The threat from a nuclear dump would be gigantic. To transport the 1.8 million spent fuel bundles totaling 40,000 tonnes that had accumulated in eastern Canada by 2004 would require thousands of truckloads over several decades. And the industry estimates that double this amount, 3.6 million fuel bundles, will be created by the time existing nuclear plants are shut down. With less than 200 fuel
bundles to a load this would require nearly 20,000 truckloads of high-level wastes. The likelihood of nuclear accidents and the carbon footprint from moving these wastes make a mockery of the nuclear industry’s claim to be “clean energy”.
This shows why the ecologically-responsible, moral thing is to quickly phase-in renewable energy and phase-out nuclear power to reduce the magnitude of the waste burden for future generations. This would also be the most cost-effective strategy for reducing carbon and tackling climate change. If only this transition to renewables had been taken seriously in 1978, when Ontario’s Porter Commission report, A Race Against Time, recommended a moratorium on nuclear power because there was no credible plan to
address the build-up of wastes!
A GIGANTIC RISK
These deadly wastes would be transported past food-producing farms and the towns and cities where most of us live. This should not be the decision of the industry negotiating with one northern community. What about all the people living along the route, which would likely be along the Yellowhead Highway and by Prince Albert into the north? And, what of all the people in the north, including those living in Treaty areas, with interwoven eco-systems and waterways? This clearly is a matter for all the people of the province.
Canadians across the west would be at risk from transporting these highly radioactive wastes day in and day out virtually in perpetuity. If deep geological burial is ever to happen it should be as close as possible to the nuclear reactors producing the waste, which means near southern Ontario. But even the concept of deep geological burial is being questioned. The U.S. began its search for such a site 28 years ago, and it, too, looked west, far away from the nuclear plants, to unceded indigenous (Shoshone) territory. However, after U.S. taxpayers spent $13 billion, the nuclear dump at Yucca Mountain, Nevada was cancelled for environmental and economic reasons. Canada only started down this same path eight years ago, with the creation of the industry Nuclear Waste Management Organization (NWMO), and this was done even though the federal (Seaborne) inquiry concluded that Canadians didn’t support this “out of sight, out of mind” approach.
REPROCESSING FOR PLUTONIUM
Nuclear waste contains over 200 chemicals “which are radioactive for thousands of years”, as the United Church noted when it called for a provincial ban. The major reason the industry keeps pushing for storing these highly radioactive wastes at one location is not because it is the safest thing to do, but so these wastes are available at a later date for reprocessing to get plutonium. The Uranium Development Partnership (UDP) report in 2009 was quite transparent about this, supporting nuclear wastes coming here and promoting the erroneous view that reprocessing makes them safer to manage. Reprocessing plants are not only very dangerous but exorbitantly expensive; the Sellafield plant in the United Kingdom has now gone bankrupt. Many countries, including the U.S., Germany and Switzerland, ban reprocessing because of the danger of weapons proliferation.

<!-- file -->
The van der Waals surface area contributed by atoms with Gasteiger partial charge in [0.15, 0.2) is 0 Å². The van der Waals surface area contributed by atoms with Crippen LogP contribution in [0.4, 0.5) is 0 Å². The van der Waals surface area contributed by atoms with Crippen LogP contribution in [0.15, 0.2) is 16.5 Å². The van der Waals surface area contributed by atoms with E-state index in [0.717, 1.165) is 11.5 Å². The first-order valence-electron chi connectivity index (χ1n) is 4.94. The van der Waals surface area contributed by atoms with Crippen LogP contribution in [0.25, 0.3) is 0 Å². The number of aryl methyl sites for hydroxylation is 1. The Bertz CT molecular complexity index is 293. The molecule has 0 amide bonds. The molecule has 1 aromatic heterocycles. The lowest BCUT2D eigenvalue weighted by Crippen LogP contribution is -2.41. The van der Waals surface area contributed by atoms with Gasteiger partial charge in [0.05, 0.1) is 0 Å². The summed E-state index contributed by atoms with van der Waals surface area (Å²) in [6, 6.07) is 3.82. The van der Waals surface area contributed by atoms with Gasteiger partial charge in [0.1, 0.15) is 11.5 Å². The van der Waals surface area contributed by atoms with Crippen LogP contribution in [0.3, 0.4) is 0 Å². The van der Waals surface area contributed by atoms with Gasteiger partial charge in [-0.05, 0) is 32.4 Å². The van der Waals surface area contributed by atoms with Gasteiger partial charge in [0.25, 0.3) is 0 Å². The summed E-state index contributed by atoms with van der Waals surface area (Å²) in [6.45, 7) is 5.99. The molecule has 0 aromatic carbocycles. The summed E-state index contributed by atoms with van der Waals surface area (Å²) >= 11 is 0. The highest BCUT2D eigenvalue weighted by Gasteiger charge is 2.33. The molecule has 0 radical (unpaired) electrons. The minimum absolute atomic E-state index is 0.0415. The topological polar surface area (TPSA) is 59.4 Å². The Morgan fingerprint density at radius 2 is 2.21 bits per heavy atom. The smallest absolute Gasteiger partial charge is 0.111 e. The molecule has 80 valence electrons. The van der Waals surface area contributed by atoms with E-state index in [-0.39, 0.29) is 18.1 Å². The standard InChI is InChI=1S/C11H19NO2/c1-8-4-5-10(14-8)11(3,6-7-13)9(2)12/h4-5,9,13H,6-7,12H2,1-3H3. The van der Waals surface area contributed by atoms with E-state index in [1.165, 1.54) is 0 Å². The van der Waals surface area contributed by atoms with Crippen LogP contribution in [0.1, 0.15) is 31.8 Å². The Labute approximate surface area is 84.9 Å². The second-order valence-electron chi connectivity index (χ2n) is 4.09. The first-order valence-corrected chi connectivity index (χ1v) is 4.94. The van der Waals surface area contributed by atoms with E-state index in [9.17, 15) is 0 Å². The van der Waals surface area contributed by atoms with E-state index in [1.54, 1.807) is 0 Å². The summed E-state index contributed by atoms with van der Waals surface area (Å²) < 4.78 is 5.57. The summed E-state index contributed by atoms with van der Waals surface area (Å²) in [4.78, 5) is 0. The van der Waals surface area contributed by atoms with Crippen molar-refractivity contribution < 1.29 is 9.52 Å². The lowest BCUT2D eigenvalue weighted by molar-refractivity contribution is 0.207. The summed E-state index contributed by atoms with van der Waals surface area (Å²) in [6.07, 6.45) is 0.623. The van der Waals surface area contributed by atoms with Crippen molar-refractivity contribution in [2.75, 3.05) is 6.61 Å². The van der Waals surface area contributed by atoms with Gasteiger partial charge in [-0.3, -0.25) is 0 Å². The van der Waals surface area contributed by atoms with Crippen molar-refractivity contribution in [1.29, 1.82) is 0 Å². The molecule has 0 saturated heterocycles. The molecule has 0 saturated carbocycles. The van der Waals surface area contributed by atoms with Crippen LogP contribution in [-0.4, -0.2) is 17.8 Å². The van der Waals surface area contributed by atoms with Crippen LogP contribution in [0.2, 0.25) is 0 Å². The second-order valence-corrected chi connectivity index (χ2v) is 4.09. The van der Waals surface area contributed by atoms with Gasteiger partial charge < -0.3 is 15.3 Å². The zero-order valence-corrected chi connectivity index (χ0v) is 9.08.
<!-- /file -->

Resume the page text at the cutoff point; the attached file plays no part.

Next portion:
Bruce Power has accumulated 42% of Canada’s nuclear wastes. And along with its corporate partner, Cameco, it was on the UDP when it proposed a nuclear dump as a way to “add-value” to the uranium industry. The only thing that nuclear wastes “add” to uranium is more toxic radioactivity.
WHY SASKATCHEWAN IS TARGETED
The Atomic Energy of Canada Limited (AECL) produced the Candu nuclear power plants that generate most nuclear wastes in Canada. In 1977 it floated the idea of creating a deep geological nuclear dump near the Ontario town of Madoc. When people realized what was happening, the AECL was forced to leave. The same thing happened when it started drilling near Atikokan, in northern Ontario. That’s when the AECL left Ontario. In 1980 it relocated just east of Winnipeg in the Rural Municipality of Lac du Bonnet. But opposition to their plans grew quickly there, too, and in 1987 the NDP government banned the storage of nuclear wastes anywhere in Manitoba. Nevertheless, they barged on into Saskatchewan in 1991, trying to make a deal with the Meadow Lake and District Chiefs to host a nuclear dump. Ironically these were the same Chiefs who had called for a moratorium on uranium mining in 1978. Several “native
grandmothers” opposed the AECL plan and it was finally abandoned. Later, during the federal (Seaborne) review, the AECL failed to get the go-ahead for their plan. But the industry is now back in a different guise, as the NWMO, negotiating a nuclear dump with two new northern communities; Pinehouse and English River.